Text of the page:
If I’ve learned anything from Scandal (I’ve learned a bunch, thank you Shonda Rimes), it’s that the press secretary is often put in a difficult position. They have to balance the president, the truth and the press. But Abby was able to do it. Sometimes it involves a version of the truth; sometimes it involves moving on to the next question. But the press secretary always does their job.

So what made Chuck Todd, and I and a lot of people, so incredulous was the fact that this was such minutiae. Spicer was lying about the size of the crowds at the inauguration. He said this was the most attended and most watched inauguration of all time. That’s, like, so not true. And there’s photographic evidence to prove it (side by side evidence of Obama’s first inauguration and Trump’s inauguration). It’s so easily provable that it’s ridiculous.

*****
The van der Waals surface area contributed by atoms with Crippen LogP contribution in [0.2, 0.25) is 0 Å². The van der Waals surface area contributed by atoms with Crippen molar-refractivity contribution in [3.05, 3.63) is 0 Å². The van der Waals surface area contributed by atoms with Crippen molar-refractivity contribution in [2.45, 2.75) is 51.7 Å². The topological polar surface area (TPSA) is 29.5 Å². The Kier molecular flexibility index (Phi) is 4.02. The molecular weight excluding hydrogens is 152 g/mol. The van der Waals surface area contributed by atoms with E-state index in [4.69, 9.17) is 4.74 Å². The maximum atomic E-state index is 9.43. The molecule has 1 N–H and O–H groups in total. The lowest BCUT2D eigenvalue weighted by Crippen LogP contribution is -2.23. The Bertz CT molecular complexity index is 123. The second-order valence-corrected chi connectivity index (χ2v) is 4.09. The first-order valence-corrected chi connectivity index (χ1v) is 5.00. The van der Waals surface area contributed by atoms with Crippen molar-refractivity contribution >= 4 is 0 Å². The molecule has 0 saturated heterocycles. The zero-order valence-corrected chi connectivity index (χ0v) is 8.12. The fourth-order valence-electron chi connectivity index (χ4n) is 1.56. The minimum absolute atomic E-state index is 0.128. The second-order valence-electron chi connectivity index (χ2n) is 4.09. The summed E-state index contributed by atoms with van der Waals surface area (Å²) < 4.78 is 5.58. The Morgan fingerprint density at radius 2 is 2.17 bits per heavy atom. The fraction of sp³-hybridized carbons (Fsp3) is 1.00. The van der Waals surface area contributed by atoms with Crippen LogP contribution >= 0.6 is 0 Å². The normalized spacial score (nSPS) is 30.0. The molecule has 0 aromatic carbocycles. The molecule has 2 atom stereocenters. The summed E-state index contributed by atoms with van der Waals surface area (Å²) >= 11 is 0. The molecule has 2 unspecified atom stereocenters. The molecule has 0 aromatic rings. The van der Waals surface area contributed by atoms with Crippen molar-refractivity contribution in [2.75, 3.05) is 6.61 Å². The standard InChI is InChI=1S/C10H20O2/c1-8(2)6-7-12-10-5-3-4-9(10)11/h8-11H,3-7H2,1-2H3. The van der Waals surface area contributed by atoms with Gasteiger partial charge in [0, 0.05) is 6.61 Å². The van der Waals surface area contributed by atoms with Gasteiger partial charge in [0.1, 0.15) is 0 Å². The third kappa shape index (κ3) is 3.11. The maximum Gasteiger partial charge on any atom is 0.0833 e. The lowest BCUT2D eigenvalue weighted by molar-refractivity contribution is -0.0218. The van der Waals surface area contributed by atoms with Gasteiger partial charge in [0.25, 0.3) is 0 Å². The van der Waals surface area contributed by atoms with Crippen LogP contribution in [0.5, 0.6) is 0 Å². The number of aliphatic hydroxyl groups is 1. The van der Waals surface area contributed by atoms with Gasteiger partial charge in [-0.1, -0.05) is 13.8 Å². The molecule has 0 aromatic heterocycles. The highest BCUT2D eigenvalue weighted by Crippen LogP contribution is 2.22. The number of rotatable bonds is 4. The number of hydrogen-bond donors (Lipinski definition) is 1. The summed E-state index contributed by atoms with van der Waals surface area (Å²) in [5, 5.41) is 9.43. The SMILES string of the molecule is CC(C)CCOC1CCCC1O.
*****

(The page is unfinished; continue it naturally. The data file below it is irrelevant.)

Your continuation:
Spicer could’ve walked in, fielded questions and addressed the attendance. He could’ve said, “President Trump (ugh, gag) has more important things to worry about than the size of attendance at his inauguration. He has a country to run.” THAT WOULD’VE BEEN BETTER. Dickish, but better. But to lie proves that it bothers Trump so much that people aren’t falling down at his feet. It kills him that nobody showed up for his inauguration but the NEXT DAY we had the largest march in modern history.